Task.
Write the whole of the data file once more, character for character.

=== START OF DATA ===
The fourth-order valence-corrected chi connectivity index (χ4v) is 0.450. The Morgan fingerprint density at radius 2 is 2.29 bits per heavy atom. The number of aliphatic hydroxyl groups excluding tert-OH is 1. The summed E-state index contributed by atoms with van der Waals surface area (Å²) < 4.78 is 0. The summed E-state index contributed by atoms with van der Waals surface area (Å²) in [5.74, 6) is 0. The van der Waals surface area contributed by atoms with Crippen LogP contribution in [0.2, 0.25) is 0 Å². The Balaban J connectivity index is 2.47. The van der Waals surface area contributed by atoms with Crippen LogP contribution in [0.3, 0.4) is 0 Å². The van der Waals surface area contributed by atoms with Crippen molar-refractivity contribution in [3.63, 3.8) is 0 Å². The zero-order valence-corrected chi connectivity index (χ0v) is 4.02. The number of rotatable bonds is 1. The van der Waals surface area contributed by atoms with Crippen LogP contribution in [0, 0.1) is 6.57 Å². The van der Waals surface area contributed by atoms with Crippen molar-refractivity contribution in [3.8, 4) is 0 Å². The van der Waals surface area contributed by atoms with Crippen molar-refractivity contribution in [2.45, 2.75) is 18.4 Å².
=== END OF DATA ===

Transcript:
The fourth-order valence-corrected chi connectivity index (χ4v) is 0.450. The Morgan fingerprint density at radius 2 is 2.29 bits per heavy atom. The number of aliphatic hydroxyl groups excluding tert-OH is 1. The summed E-state index contributed by atoms with van der Waals surface area (Å²) < 4.78 is 0. The summed E-state index contributed by atoms with van der Waals surface area (Å²) in [5.74, 6) is 0. The van der Waals surface area contributed by atoms with Crippen LogP contribution in [0.2, 0.25) is 0 Å². The Balaban J connectivity index is 2.47. The van der Waals surface area contributed by atoms with Crippen LogP contribution in [0.3, 0.4) is 0 Å². The van der Waals surface area contributed by atoms with Crippen molar-refractivity contribution in [3.63, 3.8) is 0 Å². The zero-order valence-corrected chi connectivity index (χ0v) is 4.02. The number of rotatable bonds is 1. The van der Waals surface area contributed by atoms with Crippen LogP contribution in [0, 0.1) is 6.57 Å². The van der Waals surface area contributed by atoms with Crippen molar-refractivity contribution in [3.8, 4) is 0 Å². The van der Waals surface area contributed by atoms with Crippen molar-refractivity contribution in [2.45, 2.75) is 18.4 Å².